Citizens plunged into the drama of getting arrested have access to a list of lawyers who are willing and available to help.
This help is available free through the Police Detention Legal Assistance Scheme which is administered by the Legal Services Agency.
These lawyers are there to help people at a time when they are likely to be scared, bewildered, emotional, and possibly rather cross with themselves.
Some will be intoxicated or under the influence of other substances.
It is not a time for snap decisions. Getting some immediate advice is a good idea.
The lawyers are available any time – they will give phone advice to a drink-driver caught in the night’s smallest hours.
When people are arrested, the police have a series of obligations under the Bill of Rights.
They have to advise the arrested person that they do not have to say anything, and that anything they do say will be taken down and may be used in evidence.
They also have to tell the arrested person that they have a right to consult and instruct a lawyer without delay and in private.
A phone will be made available to them to do that, and the police will provide the list of available lawyers. It is available at the police stations, and also at the “booze bus” where drink-driving tests are carried out.
There is particular advice for people arrested in those circumstances.
My advice is generally to take the evidential breath test, because if you refuse that and then go on to refuse a request to give blood you are treated as if you have committed the offence anyway and you are liable for the same penalty.
A refusal can mean other problems down the track. If you are charged with drink-driving again within five years, that triggers an indefinite driving disqualification.
If you choose to give blood for a test instead of the breath-alcohol test, you are likely to be made to pay the analyst and the doctor’s fee. That’s between $150 and $300 on top of any fine.
The phone advice is free, and if the charge is so serious or complex that the lawyer needs to attend straight away, that attendance is free as well.
Of course, people can contact their own lawyer if they wish.
Usually when people contact lawyers, they want to know whether or not to make a statement.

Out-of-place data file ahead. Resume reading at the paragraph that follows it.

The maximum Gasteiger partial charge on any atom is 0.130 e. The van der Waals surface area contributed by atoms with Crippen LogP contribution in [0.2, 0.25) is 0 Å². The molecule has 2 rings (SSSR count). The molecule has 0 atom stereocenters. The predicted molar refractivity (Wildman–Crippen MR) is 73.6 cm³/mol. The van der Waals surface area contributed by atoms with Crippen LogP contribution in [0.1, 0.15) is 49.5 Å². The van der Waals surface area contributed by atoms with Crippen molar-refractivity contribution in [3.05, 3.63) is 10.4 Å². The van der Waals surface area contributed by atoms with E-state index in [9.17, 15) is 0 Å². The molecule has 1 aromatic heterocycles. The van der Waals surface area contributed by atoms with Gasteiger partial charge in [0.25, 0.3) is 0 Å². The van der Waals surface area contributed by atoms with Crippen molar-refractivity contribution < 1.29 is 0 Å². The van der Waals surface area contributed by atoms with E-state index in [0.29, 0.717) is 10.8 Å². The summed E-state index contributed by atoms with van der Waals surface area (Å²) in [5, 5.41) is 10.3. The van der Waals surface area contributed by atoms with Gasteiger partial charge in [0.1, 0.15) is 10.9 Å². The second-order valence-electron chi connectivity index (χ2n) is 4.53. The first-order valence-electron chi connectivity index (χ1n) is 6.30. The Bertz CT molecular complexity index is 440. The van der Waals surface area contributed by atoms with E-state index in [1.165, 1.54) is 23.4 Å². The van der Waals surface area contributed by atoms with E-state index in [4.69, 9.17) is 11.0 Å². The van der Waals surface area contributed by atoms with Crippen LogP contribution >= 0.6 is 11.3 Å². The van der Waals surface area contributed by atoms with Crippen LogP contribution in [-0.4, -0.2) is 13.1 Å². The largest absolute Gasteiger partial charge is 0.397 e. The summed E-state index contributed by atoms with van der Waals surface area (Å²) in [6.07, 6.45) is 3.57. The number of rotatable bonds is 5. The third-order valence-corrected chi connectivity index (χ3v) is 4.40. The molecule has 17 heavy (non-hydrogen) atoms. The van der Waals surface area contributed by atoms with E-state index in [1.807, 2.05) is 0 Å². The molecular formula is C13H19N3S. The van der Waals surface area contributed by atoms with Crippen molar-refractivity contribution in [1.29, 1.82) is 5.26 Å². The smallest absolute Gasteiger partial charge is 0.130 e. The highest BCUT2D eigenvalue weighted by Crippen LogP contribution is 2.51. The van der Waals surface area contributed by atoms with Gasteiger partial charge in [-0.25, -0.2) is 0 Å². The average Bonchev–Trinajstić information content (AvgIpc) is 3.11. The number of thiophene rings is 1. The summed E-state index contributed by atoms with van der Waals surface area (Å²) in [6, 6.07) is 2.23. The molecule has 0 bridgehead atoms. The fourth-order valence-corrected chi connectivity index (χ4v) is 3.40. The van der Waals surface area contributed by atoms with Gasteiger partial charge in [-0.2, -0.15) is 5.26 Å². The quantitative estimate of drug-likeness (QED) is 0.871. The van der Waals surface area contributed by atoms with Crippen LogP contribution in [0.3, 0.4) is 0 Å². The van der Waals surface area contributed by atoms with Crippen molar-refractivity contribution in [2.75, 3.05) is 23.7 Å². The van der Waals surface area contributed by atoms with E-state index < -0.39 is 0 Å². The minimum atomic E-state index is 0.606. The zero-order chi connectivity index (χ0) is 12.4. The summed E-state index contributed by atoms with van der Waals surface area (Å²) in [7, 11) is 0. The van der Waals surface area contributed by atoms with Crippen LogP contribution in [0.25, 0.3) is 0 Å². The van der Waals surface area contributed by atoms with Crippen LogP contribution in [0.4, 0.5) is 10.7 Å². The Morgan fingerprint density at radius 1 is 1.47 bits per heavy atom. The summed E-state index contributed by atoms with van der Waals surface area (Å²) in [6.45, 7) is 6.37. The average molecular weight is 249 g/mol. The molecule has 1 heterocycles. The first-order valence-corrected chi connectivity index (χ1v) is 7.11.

If you are being spoken to by the police you have no obligation to provide them with anything more than your name and address.
A lawyer’s advice to people is usually that they don’t have to make a statement, but there are some situations where making a statement can assist you.
If you have an alibi or if you are claiming self-defence, for example, I would be inclined to advise the making of a statement so that the details can be checked.
If you leave it until later to raise these matters, a judge or jury might draw some conclusions from your failure to do so earlier.
If you are arrested, the police may decide to release you on police bail. The lawyer you contact may help to negotiate to convince the police that that should happen, or may help arrange a suitable address for you among your friends or family, if the nature of the offending means you can’t go home.
If you are held in police custody, you must be brought before a court as soon as practicable so that a judge can decide about court bail.
That can mean quite a wait in the cells if you have been arrested on a Saturday afternoon with no court sittings until Monday. It can be even worse over a long weekend.
We know that Christmas brings extra stresses for families, and an upsurge in domestic disputes.
With the courts running limited services over the holiday period, it is very good advice not to get caught up in the system around that time.